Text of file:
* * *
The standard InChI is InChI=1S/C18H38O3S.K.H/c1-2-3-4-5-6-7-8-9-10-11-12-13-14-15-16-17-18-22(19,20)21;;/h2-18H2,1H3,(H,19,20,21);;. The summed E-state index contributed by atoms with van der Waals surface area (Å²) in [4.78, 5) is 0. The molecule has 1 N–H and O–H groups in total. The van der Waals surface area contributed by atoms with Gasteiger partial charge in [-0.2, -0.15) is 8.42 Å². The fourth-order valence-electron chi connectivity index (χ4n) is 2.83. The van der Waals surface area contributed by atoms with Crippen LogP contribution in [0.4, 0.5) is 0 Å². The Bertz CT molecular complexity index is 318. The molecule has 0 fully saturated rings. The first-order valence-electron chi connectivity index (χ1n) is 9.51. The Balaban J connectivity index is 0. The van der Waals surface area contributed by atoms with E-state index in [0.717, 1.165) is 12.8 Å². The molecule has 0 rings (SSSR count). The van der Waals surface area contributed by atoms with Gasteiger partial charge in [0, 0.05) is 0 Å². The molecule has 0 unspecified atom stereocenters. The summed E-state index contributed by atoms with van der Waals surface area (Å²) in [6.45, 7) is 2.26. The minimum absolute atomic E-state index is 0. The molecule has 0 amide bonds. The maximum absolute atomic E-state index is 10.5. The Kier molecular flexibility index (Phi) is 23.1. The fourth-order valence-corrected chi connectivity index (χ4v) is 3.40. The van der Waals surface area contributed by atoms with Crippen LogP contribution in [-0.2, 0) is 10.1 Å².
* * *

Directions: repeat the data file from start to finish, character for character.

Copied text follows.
The standard InChI is InChI=1S/C18H38O3S.K.H/c1-2-3-4-5-6-7-8-9-10-11-12-13-14-15-16-17-18-22(19,20)21;;/h2-18H2,1H3,(H,19,20,21);;. The summed E-state index contributed by atoms with van der Waals surface area (Å²) in [4.78, 5) is 0. The molecule has 1 N–H and O–H groups in total. The van der Waals surface area contributed by atoms with Gasteiger partial charge in [-0.2, -0.15) is 8.42 Å². The fourth-order valence-electron chi connectivity index (χ4n) is 2.83. The van der Waals surface area contributed by atoms with Crippen LogP contribution in [0.4, 0.5) is 0 Å². The Bertz CT molecular complexity index is 318. The molecule has 0 fully saturated rings. The first-order valence-electron chi connectivity index (χ1n) is 9.51. The Balaban J connectivity index is 0. The van der Waals surface area contributed by atoms with E-state index in [0.717, 1.165) is 12.8 Å². The molecule has 0 rings (SSSR count). The van der Waals surface area contributed by atoms with Gasteiger partial charge in [0, 0.05) is 0 Å². The molecule has 0 unspecified atom stereocenters. The summed E-state index contributed by atoms with van der Waals surface area (Å²) in [6.45, 7) is 2.26. The minimum absolute atomic E-state index is 0. The molecule has 0 amide bonds. The maximum absolute atomic E-state index is 10.5. The Kier molecular flexibility index (Phi) is 23.1. The fourth-order valence-corrected chi connectivity index (χ4v) is 3.40. The van der Waals surface area contributed by atoms with Crippen LogP contribution in [-0.2, 0) is 10.1 Å².